The little-known significance of Baby Jesus’ swaddling clothes

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swaddling clothes

The cathedral in Aachen, Germany, is home to a reliquary called the Marienschrein. The Marienschrein does not contain the typical bones of a revered saint. Instead, tradition holds that the reliquary houses, among other oddities, the swaddling clothes of the Infant Jesus.

A destination for pilgrims

Tradition claims that these relics came from Jerusalem through a holy empress named Eudocia. Similar to St. Helena and the story of the true Cross, Eudocia took sacred relics back to her home in Constantinople where she dispersed them among a number of churches. Several centuries later, Charlemagne brought this particular set of holy relics to Aachen, and they were first displayed publicly in 809.

In the 14th century, pilgrims were drawn to Aachen to venerate the Baby Jesus’ swaddling clothes. This may be in part due to the rumor that the cloth they were made of was previously St. Joseph’s sock. A legend says that St. Joseph offered his stocking to Mary in lieu of swaddling clothes upon the sudden birth of Our Lord.

Marienschrein in the cathedral in Aachen, Germany. Sailko, CC BY 3.0 via Wikimedia Commons

Regardless of its origin or lore, crowds of pilgrims flocked to Aachen to venerate this relic over the ages. In spite of their obscurity, these simple strips of cloth carry deeper insight into the person of Jesus, the Holy Family and Christ’s salvific mission.

Symbolic of the covenant

In Ezekiel 16:4, the Lord compares Israel to an abandoned child, unwashed and “not rubbed with salt or wrapped in swaddling clothes.” This passage preludes Israel’s lack of faithfulness to the Lord, despite his love for her, and the divine punishment she will endure as a result. The chapter ends in a promise that the Lord himself will remember his covenant with Israel and a promise of redemption.

Ezekiel’s mention of salting and swaddling a baby is strange to modern ears but was deeply significant in ancient Jewish life. A young girl would embroider swaddling clothes during her engagement. On her wedding day, the priest would wrap the swaddling clothes around the husband and wife’s hands to symbolize their unity. After the birth of their first child, the couple would rub salt onto the baby and wrap it in these same swaddling clothes. Salt signified covenantal relationship (it was also used in Temple sacrifices) and the clothes symbolized faithfulness, purity and adoption.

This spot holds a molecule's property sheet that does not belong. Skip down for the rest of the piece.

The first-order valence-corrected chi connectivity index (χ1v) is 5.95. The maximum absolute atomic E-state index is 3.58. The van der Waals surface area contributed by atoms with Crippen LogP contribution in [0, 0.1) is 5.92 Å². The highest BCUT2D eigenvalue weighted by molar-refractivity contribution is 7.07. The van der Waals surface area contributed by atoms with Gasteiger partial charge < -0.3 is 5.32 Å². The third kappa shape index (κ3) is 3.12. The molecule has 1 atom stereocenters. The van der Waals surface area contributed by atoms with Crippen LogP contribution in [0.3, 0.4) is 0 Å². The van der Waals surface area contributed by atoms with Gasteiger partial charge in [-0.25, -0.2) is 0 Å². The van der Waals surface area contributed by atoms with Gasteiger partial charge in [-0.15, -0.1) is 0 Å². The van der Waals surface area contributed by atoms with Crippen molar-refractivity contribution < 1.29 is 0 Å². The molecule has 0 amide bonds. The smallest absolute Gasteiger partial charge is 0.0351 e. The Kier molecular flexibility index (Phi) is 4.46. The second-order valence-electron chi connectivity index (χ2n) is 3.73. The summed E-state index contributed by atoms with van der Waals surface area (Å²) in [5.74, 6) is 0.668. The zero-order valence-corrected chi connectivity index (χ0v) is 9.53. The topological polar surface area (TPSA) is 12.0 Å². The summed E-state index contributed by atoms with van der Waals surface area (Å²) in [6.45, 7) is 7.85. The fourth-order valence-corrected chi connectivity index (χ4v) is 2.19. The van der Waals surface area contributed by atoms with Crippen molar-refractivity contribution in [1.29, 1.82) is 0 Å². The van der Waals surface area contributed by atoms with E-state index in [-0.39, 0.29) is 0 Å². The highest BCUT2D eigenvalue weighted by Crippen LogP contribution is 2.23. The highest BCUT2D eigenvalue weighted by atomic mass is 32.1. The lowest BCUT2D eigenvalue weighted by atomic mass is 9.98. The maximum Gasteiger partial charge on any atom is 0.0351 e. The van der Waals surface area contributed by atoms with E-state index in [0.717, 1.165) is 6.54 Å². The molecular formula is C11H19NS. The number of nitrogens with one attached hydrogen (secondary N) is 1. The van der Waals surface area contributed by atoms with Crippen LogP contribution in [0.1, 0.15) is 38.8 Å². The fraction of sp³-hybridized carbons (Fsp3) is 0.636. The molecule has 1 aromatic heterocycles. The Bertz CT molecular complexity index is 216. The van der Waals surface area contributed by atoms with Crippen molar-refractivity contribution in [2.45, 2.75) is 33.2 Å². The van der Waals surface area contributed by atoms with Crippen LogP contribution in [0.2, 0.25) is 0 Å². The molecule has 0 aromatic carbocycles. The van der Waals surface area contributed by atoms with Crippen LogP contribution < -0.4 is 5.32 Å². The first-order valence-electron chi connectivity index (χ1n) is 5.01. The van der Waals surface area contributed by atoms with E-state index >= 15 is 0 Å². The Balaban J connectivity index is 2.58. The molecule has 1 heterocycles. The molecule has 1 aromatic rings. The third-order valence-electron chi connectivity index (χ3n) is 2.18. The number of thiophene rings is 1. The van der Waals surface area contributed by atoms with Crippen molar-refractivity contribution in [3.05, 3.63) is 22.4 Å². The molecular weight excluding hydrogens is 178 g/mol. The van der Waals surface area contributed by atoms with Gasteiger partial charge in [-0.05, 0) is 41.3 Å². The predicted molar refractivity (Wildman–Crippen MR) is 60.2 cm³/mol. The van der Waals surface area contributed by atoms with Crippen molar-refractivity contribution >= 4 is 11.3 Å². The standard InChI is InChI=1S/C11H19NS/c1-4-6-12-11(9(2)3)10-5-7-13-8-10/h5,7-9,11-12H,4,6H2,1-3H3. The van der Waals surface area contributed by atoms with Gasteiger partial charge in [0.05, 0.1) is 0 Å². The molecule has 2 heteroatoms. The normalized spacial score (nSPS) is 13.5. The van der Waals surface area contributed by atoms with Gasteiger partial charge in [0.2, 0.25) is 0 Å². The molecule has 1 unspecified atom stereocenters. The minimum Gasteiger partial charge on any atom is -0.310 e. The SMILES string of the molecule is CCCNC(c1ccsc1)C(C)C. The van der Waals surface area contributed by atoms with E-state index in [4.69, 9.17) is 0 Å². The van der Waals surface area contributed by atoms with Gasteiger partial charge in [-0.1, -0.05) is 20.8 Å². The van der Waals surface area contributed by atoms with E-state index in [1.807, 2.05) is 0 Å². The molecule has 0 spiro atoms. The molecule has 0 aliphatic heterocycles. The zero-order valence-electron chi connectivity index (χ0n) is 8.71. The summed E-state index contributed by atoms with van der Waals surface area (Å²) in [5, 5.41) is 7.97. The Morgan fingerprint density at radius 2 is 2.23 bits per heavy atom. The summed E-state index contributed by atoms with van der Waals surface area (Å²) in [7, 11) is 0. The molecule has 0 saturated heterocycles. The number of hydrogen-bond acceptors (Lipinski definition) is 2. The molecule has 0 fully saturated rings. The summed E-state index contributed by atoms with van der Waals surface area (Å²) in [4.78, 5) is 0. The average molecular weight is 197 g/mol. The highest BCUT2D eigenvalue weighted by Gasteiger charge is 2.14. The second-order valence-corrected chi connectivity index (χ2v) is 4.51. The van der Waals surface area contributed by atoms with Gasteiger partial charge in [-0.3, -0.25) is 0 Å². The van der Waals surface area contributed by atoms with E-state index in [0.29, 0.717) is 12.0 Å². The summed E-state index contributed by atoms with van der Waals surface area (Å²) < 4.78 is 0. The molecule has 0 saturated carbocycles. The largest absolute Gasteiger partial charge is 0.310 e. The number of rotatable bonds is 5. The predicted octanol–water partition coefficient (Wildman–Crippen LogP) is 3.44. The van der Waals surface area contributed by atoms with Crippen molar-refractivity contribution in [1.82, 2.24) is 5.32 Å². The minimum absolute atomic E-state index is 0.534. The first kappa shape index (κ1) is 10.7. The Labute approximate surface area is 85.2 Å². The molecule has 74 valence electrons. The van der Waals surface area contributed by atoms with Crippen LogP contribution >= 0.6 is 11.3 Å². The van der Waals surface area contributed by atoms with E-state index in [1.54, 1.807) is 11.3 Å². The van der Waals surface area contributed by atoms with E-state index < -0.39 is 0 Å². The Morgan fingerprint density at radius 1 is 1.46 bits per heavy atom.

It is safe to infer that Mary and Joseph would have performed these Jewish customs when Jesus was born. In contrast to the analogy in Ezekiel, Jesus was likely cleaned and salted after birth, symbolizing his own faithfulness and covenant with God. It also foretells the covenant he would restore between the Father and his fallen people. Additionally, swaddling would signify Joseph’s fatherly adoption of Jesus, dispelling any rumors that Jesus was an illegitimate child.

Jesus, the sacrificial lamb

When the angel appeared to the shepherds, he proclaimed that the baby wrapped in swaddling clothes would be “a sign” (Lk 2:12). However, if most Jewish mothers swaddled their babies, how could this possibly be a significant “sign”?

Near Bethlehem, there is a tower called Migdal Eder (also known as “Tower of the Flock”) where sheep were raised for sacrificial offerings in the Temple. Some scholars believe that the shepherds at the Nativity were Levitical shepherds raising lambs at Migdal Eder. These same shepherds likely swaddled lambs at birth to ensure they remained clean and their limbs didn’t become distorted, as all sacrificial lambs were required to remain unblemished. The shepherds would have seen a baby bound like their own lambs were. Jesus, the Lamb of God, was a lamb born for a specific sacrifice, for the salvation of the world.

The swaddling clothes may seem like strange items to revere. But stranger still, and certainly more profound, is what these bands of cloth proclaim: The baby born in Bethlehem is our pure and faithful God, the sacrificial lamb, the savior of the world. 

Allison Barrick

Allison Barrick is a marketing specialist for OSV and a catechist for Christ the King parish in Ann Arbor, Michigan.